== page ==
On Tuesday 18 December at the United Nations General Assembly, the World Conservation Union (IUCN), the only conservation organization with official observer status at the UN, called for the rapid development of a network of marine protected areas to help the oceans cope with climate change.
Twenty five years on from the launch of the United Nations Convention on the Law of the Sea (UNCLOS), the state of the world’s oceans has considerably deteriorated. Overfishing has left most global fish stocks perilously close to commercial collapse whilst global warming is putting increasing pressure on fragile ecosystems, such as mangroves, coral reefs and seagrasses, upon which so many people’s livelihoods depend.
“The need for nations to agree on urgent action has never been more acute,” says Carl Gustaf Lundin, Head of the IUCN Global Marine Programme. “Measures introduced over the next few years will determine what the future will hold in terms of food security, species survival and the ocean’s ability to withstand climate change, and those measures have to include a robust network of marine protected areas, in national and international waters.”
IUCN is recommending a rapid acceleration in the establishment of marine protected areas to help the oceans become more resilient in the face of climate change. Currently only one percent of the oceans enjoy some level of protection, a long way short of the 10% target the United Nations Convention on Biological Diversity set itself to achieve by 2010.
“It is inconceivable that oceans, which provide livelihoods to so many people, do not have a better level of protection from destructive behaviour,” says Dr Harlan Cohen, IUCN’s representative at the UN General Assembly. “The combination of sustained over-exploitation and the highly disruptive impacts of climate change could have extremely grave consequences unless actions are taken. Now.”
IUCN is also being clear on the fact that increasing the number of marine protected areas, while essential, will not be enough in itself to restore the health of the world’s oceans and is therefore recommending a series of measures.
Among those, IUCN recommends that states work collaboratively to reduce fishing capacity and to counter illegal, unregulated and unreported and other unsustainable fishing activities. Proposals to mitigate or reduce carbon dioxide build-up in the atmosphere by transferring it to the ocean must be strictly examined in line with the aims of the Convention and of the London Convention and the London Protocol to ensure that these proposed activities do not harm the marine environment.
In addition, IUCN urges all states, individually and jointly, as appropriate, to put into practice decisive steps to assess and understand the impacts of human activities on the oceans in order to safeguard their health and resilience as well as the oceans’ ability to supply vital goods and ecosystem services to humankind.
Notes to editors
Further reading and links:
Full IUCN statement to the UN General Assembly:
go to Document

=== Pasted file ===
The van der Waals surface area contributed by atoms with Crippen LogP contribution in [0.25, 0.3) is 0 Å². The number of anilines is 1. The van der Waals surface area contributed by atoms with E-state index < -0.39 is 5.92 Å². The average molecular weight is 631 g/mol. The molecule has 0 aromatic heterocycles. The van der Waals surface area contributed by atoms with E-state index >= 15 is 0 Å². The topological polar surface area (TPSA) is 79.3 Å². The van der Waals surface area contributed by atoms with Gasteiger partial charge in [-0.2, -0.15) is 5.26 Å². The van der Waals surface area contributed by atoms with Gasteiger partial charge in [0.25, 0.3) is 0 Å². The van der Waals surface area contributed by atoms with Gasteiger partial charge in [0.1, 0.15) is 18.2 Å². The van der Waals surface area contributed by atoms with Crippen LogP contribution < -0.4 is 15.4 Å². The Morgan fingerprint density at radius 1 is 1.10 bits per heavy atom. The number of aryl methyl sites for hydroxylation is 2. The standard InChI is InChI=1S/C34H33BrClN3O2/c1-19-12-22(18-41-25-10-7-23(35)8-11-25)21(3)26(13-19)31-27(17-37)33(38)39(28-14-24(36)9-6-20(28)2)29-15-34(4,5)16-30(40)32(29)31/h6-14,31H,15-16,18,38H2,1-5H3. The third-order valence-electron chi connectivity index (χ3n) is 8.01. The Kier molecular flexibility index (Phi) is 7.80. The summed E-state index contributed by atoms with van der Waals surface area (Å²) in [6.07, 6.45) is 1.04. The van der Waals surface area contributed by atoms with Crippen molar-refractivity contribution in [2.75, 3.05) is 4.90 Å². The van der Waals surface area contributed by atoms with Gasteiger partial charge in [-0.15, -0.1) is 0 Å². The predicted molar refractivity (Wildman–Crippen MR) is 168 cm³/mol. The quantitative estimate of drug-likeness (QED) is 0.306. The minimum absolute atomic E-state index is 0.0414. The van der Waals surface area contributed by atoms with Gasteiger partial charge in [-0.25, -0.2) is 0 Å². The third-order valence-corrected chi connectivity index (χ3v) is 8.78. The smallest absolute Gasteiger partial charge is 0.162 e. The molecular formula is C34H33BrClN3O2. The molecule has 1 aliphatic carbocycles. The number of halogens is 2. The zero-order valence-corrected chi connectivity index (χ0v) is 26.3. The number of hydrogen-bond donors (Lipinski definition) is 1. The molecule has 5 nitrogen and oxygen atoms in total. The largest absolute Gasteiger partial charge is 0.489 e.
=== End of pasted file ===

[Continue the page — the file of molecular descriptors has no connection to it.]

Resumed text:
IUCN news release on iron fertilisation in the oceans:
go to New
IUCN statement on RFMO performance:
go to PDF
IUCN media brief on the state of the oceans:
go to PDF
IUCN website on marine issues:
go to Web Page
For more information in English or to set up interviews, please contact:
Harlan Cohen, PhD, Advisor on Ocean Governance and International Institutions, IUCN USA & Caribbean Multilateral Office. Tel: +1 202 387 4826; Email: [email protected]
Kristina Gjerde, IUCN High Seas Policy Advisor, Poland. Tel: +48 22 754 1803, +48 22 737 2300; Cell phone +48 50 117 20 48; Email: [email protected]
Carl Gustaf Lundin, Head IUCN Global Marine Programme, Switzerland. Tel: +41 22 999 0204; Cell phone + 41 78 477 14 00; Email: [email protected]
Sarah Halls, Media Relations Officer, IUCN, Switzerland. Tel: +41 22 999 0127; Email: [email protected]
James Oliver, Project Officer, IUCN Marine Programme, Switzerland. Tel: +41 22 999 02 17; Email: [email protected]
High seas are defined as oceans beyond national jurisdiction (beyond 200 nautical miles).
Facts about Marine Biodiversity
Oceans cover about 70% of the planet’s surface and hold an abundance of biodiversity with marine and coastal environments, being home to 97% of all species on earth. Oceans, marine ecosystems and their biodiversity are vital for life on earth. They play a key role in global nutrient recycling and climate regulation and provide humans with a wide range of resources and services.
Globally, life in our seas produces one third of the oxygen we breathe and human consumption of fish makes up 16% of our animal protein supply and is particularly important as a protein source for populations in developing countries. In 2002, the global fish catch reached about 90 million tonnes and aquaculture contributed with another 40 million tonnes. Three quarters of this production were used for human consumption, the rest for animal feed and thus, to a large extent, ultimately for human consumption.
The World Conservation Union (IUCN)
Created in 1948, the World Conservation Union (IUCN) brings together 83 States, 111 government agencies, 800 plus NGOs, and some 10,000 scientists and experts from 148 countries in a unique worldwide partnership. The Union’s mission is to influence, encourage and assist societies throughout the world to conserve the integrity and diversity of nature and to ensure that any use of natural resources is equitable and ecologically sustainable.
The Union is the world's largest environmental knowledge network and has helped over 75 countries to prepare and implement national conservation and biodiversity strategies. The Union is a multicultural, multilingual organization with 1,000 staff located in 62 countries. Its headquarters are in Gland, Switzerland.
More information can be found at www.iucn.org